Far-right leader Le Pen urges French voters to follow Brexit, Trump example
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French far-right leader Marine Le Pen on Sunday hailed Britain’s exit from the EU and Donald Trump’s victory in the US as she kicked off her own presidential campaign in the city of Lyon.
special correspondent in Lyon, France
“The impossible has suddenly become possible,” the far-right candidate told supporters in reference to recent surprises at the ballot box, Britain’s vote last June to leave the European Union and Trump’s November election to the US presidency.
“Other countries have shown us the way,” Le Pen declared triumphantly from the podium. “The awakening of those nations is historic and marks the end of an era. The winds of history have changed,” she proclaimed.
The leader of the anti-EU National Front pledged to organise France’s own referendum on leaving the bloc within the first six months of her term, if she is elected president.
Le Pen, 48, is favoured to win the first round of the presidential ballot on April 23, according to recent opinion polls. The same surveys nevertheless show she is unlikely to win the May 7 run-off duel, no matter whom she faces as an opponent.
The far-right leader said globalisation and immigration were twin evils that were destroying France’s identity and prosperity.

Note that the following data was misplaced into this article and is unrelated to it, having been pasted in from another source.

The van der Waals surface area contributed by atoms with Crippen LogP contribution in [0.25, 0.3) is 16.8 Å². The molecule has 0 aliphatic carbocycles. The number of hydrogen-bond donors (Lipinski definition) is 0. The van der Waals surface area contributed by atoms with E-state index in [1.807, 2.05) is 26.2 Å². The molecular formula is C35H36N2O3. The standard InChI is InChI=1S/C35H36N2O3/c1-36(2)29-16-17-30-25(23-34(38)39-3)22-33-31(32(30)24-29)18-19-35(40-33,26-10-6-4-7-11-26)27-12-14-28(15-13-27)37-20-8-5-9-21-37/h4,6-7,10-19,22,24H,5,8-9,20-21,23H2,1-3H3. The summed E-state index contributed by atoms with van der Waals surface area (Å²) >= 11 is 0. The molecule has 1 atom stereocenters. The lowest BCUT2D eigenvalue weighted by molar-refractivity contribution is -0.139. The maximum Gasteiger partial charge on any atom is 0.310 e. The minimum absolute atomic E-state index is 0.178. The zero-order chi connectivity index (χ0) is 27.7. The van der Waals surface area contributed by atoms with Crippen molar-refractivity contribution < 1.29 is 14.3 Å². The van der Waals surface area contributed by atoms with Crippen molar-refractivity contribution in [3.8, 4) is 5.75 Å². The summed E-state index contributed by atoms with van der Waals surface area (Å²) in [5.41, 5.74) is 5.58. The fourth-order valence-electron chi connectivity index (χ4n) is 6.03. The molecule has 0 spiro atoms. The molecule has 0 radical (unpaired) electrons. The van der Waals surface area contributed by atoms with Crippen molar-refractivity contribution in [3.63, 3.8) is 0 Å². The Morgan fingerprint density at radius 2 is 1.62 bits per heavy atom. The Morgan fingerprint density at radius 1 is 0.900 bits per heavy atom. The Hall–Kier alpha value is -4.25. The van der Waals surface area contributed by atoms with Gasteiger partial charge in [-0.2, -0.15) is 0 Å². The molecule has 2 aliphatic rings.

She warned globalisation “from below” had taken the form of massive immigration, while globalisation “from above” – the world of international finance – forced unreasonable austerity on French citizens.
“The old dichotomy between the left and right is over, the new battle is between patriots and globalisationists,” Le Pen said, calling on voters of all political stripes to join her campaign.
Le Pen’s speech returned repeatedly to the issue of immigration – a traditional grievance of the National Front that she has spent less time criticising in recent years.
She said that as president “no person who has entered the country illegally will be able to obtain resident status, nor become a citizen.” She also blamed immigrants for “implanting fundamentalist Islam” in the country.
‘Not the people’
Le Pen mostly ignored rival candidates in her address, despite a bitter attack from the surging centrist candidate Emmanuel Macron a day earlier.
“They are not speaking ‘In the name of the people’,” Macron told a crowd of more than 8,000 gathered in Lyon on Saturday, citing Le Pen’s campaign slogan. “They are speaking to a France that never existed.”
The leftist firebrand Jean-Luc Mélenchon – also a candidate in France’s upcoming presidential election – organised a rival rally near Lyon on Sunday in which he blasted Le Pen’s campaign promise to deny schooling to the children of undocumented migrants.